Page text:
• ‘Tears pricked Martha's eyes as she hugged Tanya back.’
      • ‘She felt tears pricking her eyes, and realized they had been there since she had touched his face.’
      • ‘Stella's head started spinning and she felt tears pricking her eyes.’
      • ‘I felt tears of shame prick my eyes, but I forced them back, looking up at Ella.’
      • ‘Sensing her despair, Malachi felt tears pricking his own eyes.’
      • ‘Tears pricked Melissa's eyes at the scorn in Marsey's voice and for a moment she looked as if she would crumble.’
      • ‘He felt tears pricking his eyes again, and brushed them away.’
      • ‘When I woke later that day, tears of shame pricked my eyes.’
      • ‘Aislinn slumped back against the pillows, feeling tears prick her eyes.’
      • ‘I felt unexpected tears prick my eyes and a lump swelled in my throat.’
      • ‘The memory jolted me and fresh tears pricked my eyes.’
      • ‘She told her twin of their sister without any emotion, and her brother only nodded, silent tears pricking his eyes and disappearing without falling.’
      • ‘Tears pricked my eyes but I forced them not to fall.’
      • ‘Tears pricked her eyes, she stared at the letter in shock.’
      • ‘Tears pricked her eyes, her cheeks looked flushed, and she hung up the phone without another word.’
      • ‘By the time Lydia had earned her breakfast, her delicate hands were red and stinging, and tears pricked her eyes as she bathed them.’
      sting, smart, burn, tingle, prickle, itch
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    3. 1.3Cause mental or emotional discomfort to.
      ‘her conscience pricked her as she told the lie’
      • ‘It pricked many a conscience, a reminder of how we missed Peter's advice.’
      • ‘Nonetheless, it still bothered him in the back of his mind, pricking at him like an annoying and persistent mosquito, which just wouldn't let up.’
      • ‘High street stores peppered with products bearing the slogan ‘guarantees a better deal for Third World producers’ could be a familiar sight by the end of the year, if the campaign pricks the public's conscience.’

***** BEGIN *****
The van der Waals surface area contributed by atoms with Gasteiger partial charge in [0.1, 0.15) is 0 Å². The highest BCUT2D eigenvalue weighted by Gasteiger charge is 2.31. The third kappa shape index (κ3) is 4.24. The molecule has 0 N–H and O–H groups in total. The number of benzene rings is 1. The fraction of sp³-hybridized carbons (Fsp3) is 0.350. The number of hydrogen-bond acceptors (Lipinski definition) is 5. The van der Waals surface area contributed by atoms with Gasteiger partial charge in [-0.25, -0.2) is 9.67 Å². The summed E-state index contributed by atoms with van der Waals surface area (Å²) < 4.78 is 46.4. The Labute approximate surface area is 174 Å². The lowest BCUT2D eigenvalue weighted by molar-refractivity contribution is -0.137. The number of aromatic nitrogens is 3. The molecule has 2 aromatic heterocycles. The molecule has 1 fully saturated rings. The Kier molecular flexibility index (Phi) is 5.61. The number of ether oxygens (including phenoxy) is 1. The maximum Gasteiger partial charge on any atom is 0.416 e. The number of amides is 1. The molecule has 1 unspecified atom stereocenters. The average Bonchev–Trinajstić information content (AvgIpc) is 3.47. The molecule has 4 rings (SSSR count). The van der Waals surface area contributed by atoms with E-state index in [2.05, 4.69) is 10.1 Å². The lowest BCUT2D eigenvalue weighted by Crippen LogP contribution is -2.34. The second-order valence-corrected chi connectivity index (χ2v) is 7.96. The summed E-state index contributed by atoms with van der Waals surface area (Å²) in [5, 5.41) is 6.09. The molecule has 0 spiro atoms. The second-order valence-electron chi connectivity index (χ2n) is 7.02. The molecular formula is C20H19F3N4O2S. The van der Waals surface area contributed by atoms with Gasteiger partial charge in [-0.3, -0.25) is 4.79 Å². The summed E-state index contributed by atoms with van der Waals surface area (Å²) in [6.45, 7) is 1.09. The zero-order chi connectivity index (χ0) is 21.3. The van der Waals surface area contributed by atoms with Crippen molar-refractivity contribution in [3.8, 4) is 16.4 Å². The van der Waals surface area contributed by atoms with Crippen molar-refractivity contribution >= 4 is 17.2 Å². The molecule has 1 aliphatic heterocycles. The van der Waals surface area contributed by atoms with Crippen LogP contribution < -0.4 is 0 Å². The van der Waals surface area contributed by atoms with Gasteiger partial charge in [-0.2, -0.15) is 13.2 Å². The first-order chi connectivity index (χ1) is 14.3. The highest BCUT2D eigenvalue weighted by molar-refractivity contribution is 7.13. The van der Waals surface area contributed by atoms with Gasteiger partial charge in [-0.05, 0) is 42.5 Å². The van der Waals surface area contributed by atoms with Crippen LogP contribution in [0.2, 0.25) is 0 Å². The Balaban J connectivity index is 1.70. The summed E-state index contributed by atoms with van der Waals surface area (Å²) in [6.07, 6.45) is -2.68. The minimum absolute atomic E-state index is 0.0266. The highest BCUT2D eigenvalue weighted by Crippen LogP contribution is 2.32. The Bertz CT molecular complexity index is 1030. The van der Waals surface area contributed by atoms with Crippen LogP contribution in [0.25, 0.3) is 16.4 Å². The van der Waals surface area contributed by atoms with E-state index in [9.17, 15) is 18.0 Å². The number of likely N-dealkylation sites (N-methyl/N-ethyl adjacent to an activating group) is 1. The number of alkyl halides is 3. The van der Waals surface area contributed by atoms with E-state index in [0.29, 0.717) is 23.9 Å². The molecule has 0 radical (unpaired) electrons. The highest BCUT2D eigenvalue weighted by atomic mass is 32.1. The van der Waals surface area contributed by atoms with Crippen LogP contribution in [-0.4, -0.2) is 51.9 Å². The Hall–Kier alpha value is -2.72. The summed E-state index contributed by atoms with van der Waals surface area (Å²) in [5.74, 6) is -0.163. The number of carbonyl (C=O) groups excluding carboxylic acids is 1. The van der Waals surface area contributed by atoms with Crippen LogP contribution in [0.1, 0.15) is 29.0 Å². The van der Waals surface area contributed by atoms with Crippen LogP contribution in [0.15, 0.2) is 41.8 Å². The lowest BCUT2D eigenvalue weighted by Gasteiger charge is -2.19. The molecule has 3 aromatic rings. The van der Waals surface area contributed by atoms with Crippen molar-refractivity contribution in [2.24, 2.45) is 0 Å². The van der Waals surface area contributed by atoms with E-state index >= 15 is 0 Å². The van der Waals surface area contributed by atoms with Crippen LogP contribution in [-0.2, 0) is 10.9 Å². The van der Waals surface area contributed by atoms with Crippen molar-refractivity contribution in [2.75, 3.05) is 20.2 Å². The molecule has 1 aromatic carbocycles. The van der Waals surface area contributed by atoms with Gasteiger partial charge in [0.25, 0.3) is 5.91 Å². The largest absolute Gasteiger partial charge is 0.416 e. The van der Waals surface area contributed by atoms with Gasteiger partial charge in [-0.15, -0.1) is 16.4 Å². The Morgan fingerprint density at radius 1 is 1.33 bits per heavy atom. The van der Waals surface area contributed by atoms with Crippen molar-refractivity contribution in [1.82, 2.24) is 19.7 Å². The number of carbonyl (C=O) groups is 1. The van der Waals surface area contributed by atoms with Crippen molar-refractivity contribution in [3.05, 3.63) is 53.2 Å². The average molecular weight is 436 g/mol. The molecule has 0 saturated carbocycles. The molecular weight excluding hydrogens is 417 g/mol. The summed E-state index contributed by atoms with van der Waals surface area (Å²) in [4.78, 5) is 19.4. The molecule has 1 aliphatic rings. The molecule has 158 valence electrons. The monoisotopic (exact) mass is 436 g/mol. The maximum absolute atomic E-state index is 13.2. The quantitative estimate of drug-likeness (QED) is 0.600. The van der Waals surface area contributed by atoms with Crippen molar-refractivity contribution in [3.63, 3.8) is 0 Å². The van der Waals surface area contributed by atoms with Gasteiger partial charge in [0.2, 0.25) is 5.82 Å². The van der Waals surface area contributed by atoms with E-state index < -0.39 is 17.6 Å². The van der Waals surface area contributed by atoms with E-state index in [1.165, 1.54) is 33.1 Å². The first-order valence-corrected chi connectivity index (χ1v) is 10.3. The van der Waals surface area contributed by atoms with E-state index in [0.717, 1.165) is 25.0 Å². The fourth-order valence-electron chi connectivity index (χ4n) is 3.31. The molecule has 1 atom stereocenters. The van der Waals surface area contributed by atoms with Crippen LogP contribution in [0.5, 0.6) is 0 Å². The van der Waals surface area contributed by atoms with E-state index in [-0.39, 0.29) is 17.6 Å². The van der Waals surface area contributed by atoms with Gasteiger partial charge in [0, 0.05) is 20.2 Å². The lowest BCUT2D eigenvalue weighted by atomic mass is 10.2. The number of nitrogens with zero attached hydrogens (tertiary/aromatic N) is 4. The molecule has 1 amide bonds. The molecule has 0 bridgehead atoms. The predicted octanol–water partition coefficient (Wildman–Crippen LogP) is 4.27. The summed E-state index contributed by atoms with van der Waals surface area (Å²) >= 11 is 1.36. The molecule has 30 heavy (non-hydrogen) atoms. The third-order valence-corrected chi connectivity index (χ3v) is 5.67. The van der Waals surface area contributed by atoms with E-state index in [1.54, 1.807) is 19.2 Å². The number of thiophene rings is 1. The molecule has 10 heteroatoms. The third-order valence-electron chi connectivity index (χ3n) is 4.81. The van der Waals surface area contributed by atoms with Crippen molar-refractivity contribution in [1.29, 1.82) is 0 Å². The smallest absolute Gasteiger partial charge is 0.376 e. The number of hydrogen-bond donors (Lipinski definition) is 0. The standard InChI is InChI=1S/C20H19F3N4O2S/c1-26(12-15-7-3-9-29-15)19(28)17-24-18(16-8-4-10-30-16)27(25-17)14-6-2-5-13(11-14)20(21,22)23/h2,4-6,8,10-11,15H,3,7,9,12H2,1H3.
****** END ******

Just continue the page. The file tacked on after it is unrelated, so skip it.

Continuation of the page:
• ‘There is a happy ending, however, as Zigby, pricked by a guilty conscience, builds the friendly ants a new home out of mud.’
      • ‘Even so their marriage is more than a mutually acceptable business proposition: he genuinely loves her in his way and she him in hers, so he claims when his conscience pricks him.’
      • ‘His conscience pricked him as he cleaned and dressed himself.’
      • ‘His political conscience is pricked into life by his friendship with black school caretaker Gordon.’
      • ‘I guess it means that we should keep pricking away at him but make no serious effort to get him to resign or step down.’
      • ‘It may or may not prick someone's conscience to cause them to come forward, even if it's just a passenger.’
      • ‘Her conscience pricked her every time she thought of how mad she had gotten at Kirby before The Christmas Concert and had nearly deserted her friend.’
      • ‘The blind loyalty to a charismatic leader or group without heeding conscience when it pricks us on issues.’
      • ‘Her conscience pricked as she took one of the seats near the very back corner.’
      • ‘Interviewing film stars can be a laborious, arid affair: frail egos and zeppelin-like self-importance easily pricked.’
      trouble, worry, distress, cause someone distress, perturb, disturb, oppress, harrow, harass, cause someone anguish, afflict, torment, plague, prey on, gnaw at, cut, touch, stab, pain, cause someone pain
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    4. 1.4Arouse or provoke to action.
      ‘the police were pricked into action’
      • ‘He wasn't going to tell us, but now it seems he has been pricked into action.’
      • ‘Dr. Nair wheedled, and often pricked, the group to bring out their concerns and knowledge about the needs and demands of adolescence.’
      • ‘Even with her interest pricked, it was more by luck than design that she eventually found herself at drama college.’
      • ‘They were only pricked into action in the last 15 minutes after struggling Walsall had gone ahead with a lovely move.’
      goad, prod, incite, provoke, urge, spur, sting, whip, prompt, stimulate, encourage, inspire, motivate, push, propel, impel
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  • 2(especially of a horse or dog) make (the ears) stand erect when on the alert.

    ‘the dog's tail was wagging and her ears were pricked’
    • ‘With his ears pricked, Heart slowed himself up.’
    • ‘The three horses tied out front pricked their ears, giving a start.’
    • ‘He nodded curtly to the noble, and then shouted the command to remount, which they did, the horses tossing their heads, ears pricked in excitement.’